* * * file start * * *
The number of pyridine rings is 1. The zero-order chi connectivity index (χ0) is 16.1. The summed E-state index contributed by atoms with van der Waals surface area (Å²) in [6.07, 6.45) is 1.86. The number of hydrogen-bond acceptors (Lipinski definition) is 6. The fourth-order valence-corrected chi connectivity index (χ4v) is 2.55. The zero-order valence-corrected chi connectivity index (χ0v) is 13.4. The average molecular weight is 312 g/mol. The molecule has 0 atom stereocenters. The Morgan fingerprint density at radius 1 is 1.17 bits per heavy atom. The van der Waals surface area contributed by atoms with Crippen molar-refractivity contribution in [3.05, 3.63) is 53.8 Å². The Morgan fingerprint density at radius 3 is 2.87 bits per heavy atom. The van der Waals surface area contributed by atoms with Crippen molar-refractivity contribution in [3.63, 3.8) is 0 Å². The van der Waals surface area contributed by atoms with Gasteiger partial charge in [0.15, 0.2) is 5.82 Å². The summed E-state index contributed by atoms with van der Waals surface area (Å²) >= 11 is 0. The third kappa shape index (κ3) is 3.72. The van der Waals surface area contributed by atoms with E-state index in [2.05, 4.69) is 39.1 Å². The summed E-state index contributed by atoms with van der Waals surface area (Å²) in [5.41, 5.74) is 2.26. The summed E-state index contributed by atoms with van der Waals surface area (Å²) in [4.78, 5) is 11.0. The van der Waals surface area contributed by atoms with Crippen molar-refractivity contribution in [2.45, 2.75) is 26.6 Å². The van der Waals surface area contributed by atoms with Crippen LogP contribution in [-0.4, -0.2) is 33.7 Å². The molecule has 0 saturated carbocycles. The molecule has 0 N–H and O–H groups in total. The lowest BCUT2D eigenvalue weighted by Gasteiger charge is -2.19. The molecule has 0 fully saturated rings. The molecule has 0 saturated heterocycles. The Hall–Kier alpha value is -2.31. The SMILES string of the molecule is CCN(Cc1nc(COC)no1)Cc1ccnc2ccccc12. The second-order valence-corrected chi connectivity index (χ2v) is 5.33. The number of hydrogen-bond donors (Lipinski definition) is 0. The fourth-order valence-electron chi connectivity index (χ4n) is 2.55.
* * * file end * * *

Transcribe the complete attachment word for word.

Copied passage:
The number of pyridine rings is 1. The zero-order chi connectivity index (χ0) is 16.1. The summed E-state index contributed by atoms with van der Waals surface area (Å²) in [6.07, 6.45) is 1.86. The number of hydrogen-bond acceptors (Lipinski definition) is 6. The fourth-order valence-corrected chi connectivity index (χ4v) is 2.55. The zero-order valence-corrected chi connectivity index (χ0v) is 13.4. The average molecular weight is 312 g/mol. The molecule has 0 atom stereocenters. The Morgan fingerprint density at radius 1 is 1.17 bits per heavy atom. The van der Waals surface area contributed by atoms with Crippen molar-refractivity contribution in [3.05, 3.63) is 53.8 Å². The Morgan fingerprint density at radius 3 is 2.87 bits per heavy atom. The van der Waals surface area contributed by atoms with Crippen molar-refractivity contribution in [3.63, 3.8) is 0 Å². The van der Waals surface area contributed by atoms with Gasteiger partial charge in [0.15, 0.2) is 5.82 Å². The summed E-state index contributed by atoms with van der Waals surface area (Å²) >= 11 is 0. The third kappa shape index (κ3) is 3.72. The van der Waals surface area contributed by atoms with E-state index in [2.05, 4.69) is 39.1 Å². The summed E-state index contributed by atoms with van der Waals surface area (Å²) in [5.41, 5.74) is 2.26. The summed E-state index contributed by atoms with van der Waals surface area (Å²) in [4.78, 5) is 11.0. The van der Waals surface area contributed by atoms with Crippen molar-refractivity contribution in [2.45, 2.75) is 26.6 Å². The van der Waals surface area contributed by atoms with Crippen LogP contribution in [-0.4, -0.2) is 33.7 Å². The molecule has 0 saturated carbocycles. The molecule has 0 N–H and O–H groups in total. The lowest BCUT2D eigenvalue weighted by Gasteiger charge is -2.19. The molecule has 0 fully saturated rings. The molecule has 0 saturated heterocycles. The Hall–Kier alpha value is -2.31. The SMILES string of the molecule is CCN(Cc1nc(COC)no1)Cc1ccnc2ccccc12. The second-order valence-corrected chi connectivity index (χ2v) is 5.33. The number of hydrogen-bond donors (Lipinski definition) is 0. The fourth-order valence-electron chi connectivity index (χ4n) is 2.55.